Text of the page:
Molecular Switches

A. Malcolm Campbell, Christopher Paradise

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This book introduces the concept of emergent properties, which are unexpected traits found only when two or more biological components interact. Experimental evidence of several emergent properties explains how hemoglobin can act like a high affinity oxygen carrier some times and then switch to a low affinity carrier exactly when and where it should. The second example presents how one particular virus determines whether it should stay latent within its host or whether it should kill its host and spread its progeny into the environment. The final example looks at the surprising properties that emerge as a consequence of random behaviors at the molecular level. It is unlikely that many people are aware of these unexpected behaviors that come from non-living molecules based on their structures.

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A. Malcolm Campbell

A. Malcolm Campbell teaches biology at Davidson College, NC. He received national and international education awards: Genetics Society of America (2013); American Association for the Advancement of Science (2012); and American Society for Cell Biology (2006). He was the founding co-editor in chief of CBE Life Sciences Education; founding director of Genome Consortium for Active Teaching (GCAT); and member of the American Society for Cell Biology governing council (2012–2014).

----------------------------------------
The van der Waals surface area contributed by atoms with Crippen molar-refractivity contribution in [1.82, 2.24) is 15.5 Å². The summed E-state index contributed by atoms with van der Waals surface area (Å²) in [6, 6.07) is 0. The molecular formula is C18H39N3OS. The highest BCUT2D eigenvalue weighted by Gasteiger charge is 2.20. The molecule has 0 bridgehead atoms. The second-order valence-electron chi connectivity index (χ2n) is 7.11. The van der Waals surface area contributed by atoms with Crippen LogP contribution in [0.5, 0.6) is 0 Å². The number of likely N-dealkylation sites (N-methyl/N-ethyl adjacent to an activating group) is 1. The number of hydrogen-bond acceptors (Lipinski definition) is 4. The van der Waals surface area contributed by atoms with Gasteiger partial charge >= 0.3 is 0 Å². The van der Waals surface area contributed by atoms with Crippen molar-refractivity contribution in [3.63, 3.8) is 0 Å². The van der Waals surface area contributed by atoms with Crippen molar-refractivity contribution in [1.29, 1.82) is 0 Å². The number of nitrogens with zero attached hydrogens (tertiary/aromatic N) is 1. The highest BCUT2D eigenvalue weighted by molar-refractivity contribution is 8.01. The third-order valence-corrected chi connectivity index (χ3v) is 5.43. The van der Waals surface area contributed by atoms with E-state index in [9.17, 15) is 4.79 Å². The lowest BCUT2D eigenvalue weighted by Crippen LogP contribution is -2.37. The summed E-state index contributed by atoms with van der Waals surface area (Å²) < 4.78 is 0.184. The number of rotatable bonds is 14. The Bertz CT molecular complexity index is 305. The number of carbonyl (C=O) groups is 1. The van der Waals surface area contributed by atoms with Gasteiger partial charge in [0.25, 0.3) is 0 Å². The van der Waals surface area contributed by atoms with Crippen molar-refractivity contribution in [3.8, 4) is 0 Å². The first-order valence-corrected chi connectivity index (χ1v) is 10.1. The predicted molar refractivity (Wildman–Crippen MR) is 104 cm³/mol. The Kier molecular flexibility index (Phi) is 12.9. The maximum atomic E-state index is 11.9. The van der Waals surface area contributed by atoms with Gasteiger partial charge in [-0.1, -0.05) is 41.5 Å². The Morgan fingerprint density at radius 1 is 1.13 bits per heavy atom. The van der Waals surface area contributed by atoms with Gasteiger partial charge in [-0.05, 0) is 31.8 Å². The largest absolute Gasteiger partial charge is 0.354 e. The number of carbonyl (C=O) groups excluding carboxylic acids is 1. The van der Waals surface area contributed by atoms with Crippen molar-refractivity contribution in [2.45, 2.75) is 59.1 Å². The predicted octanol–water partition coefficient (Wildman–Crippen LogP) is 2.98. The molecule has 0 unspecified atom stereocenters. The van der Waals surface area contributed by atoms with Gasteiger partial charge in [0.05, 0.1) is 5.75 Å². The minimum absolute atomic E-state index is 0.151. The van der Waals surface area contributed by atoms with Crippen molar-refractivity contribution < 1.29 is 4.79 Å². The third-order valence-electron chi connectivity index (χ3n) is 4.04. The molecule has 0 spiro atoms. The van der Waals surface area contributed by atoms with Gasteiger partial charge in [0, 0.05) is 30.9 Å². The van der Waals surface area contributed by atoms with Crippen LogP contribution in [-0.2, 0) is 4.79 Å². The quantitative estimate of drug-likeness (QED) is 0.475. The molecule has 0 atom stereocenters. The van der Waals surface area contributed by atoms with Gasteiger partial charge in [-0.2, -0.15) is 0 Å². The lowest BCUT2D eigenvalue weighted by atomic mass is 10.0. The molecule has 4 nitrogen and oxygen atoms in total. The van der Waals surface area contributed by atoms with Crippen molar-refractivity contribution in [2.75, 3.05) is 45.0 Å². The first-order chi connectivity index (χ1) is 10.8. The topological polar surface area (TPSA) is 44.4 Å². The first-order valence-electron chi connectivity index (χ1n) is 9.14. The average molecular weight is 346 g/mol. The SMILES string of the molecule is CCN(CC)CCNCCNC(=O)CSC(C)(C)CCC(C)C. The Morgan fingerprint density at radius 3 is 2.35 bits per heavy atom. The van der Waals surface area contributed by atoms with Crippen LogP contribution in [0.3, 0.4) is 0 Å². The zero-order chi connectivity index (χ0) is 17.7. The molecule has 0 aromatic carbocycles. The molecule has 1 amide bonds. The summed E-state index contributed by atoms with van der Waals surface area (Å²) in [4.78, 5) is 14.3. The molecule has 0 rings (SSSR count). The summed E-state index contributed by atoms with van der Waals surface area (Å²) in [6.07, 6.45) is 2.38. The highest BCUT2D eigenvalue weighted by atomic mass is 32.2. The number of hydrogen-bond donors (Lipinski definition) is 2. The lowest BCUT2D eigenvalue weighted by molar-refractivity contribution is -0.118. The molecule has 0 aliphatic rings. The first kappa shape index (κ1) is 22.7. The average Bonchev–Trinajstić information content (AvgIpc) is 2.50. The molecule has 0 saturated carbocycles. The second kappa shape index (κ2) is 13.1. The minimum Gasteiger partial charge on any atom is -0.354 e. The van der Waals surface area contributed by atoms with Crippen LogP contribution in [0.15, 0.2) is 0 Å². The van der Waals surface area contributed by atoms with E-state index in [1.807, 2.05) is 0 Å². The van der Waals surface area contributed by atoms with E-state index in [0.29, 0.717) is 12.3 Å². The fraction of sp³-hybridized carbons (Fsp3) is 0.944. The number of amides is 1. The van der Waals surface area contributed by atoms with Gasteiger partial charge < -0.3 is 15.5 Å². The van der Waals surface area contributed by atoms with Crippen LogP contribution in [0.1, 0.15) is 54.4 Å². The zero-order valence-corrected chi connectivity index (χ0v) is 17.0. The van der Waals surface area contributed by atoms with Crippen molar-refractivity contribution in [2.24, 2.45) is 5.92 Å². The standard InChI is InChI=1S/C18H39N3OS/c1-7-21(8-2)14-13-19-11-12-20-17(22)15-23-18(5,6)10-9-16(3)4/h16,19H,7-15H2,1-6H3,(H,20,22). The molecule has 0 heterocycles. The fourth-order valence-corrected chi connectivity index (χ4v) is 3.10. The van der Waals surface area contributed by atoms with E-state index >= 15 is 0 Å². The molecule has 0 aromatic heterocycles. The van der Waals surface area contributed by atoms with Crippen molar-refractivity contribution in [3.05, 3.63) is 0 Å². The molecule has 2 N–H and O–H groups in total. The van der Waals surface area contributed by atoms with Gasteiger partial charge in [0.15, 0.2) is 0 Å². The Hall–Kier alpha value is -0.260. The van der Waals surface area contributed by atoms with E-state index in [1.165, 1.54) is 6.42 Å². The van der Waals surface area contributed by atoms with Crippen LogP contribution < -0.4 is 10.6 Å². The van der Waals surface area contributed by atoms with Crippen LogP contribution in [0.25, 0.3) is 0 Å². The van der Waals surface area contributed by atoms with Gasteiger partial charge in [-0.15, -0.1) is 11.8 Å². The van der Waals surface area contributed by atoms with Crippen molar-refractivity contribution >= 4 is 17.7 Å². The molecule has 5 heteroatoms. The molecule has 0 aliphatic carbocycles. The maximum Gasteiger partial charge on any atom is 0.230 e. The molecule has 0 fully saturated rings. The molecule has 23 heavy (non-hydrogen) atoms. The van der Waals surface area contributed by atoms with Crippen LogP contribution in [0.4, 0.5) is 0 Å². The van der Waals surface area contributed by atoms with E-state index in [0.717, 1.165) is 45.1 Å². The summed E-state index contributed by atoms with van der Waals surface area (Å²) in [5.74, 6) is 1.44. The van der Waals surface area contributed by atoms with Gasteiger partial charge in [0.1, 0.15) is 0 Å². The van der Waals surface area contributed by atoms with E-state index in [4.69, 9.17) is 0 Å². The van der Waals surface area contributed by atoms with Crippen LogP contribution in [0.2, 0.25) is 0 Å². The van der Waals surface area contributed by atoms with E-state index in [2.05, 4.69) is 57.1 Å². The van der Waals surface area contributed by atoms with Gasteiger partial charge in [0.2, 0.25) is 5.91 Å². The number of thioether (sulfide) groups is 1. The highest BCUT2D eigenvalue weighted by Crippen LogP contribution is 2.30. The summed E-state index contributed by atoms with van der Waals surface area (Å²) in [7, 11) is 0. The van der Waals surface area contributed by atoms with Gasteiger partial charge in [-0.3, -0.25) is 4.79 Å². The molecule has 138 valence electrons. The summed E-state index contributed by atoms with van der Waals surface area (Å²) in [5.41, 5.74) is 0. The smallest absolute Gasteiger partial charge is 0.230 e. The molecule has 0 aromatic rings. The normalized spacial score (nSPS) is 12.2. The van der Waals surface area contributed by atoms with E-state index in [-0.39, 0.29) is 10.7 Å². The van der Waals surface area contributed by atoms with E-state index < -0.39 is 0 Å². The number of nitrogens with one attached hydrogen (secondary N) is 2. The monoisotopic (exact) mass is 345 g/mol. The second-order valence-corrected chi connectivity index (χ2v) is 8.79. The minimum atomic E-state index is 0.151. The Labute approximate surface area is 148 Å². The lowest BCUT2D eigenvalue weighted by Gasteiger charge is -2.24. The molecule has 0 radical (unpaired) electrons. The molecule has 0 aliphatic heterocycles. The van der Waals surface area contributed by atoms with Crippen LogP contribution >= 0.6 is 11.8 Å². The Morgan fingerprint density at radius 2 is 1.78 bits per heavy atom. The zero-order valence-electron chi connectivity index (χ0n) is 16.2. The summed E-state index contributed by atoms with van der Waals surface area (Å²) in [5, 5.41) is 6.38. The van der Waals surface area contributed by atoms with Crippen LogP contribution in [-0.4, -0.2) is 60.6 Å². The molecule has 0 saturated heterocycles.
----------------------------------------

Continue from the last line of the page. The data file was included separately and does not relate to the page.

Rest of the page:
Christopher J. Paradise

Christopher J. Paradise is professor of biology and environmental studies at Davidson College. He teaches introductory biology, ecology, entomology, and topical seminars on ecotoxicology and renewable natural resources. He also occasionally leads a study abroad program in India.  His research evaluates anthropogenic factors that influence insect biodiversity at a variety of scales.  His current research interests include effects of land use patterns on pollinator communities in parks.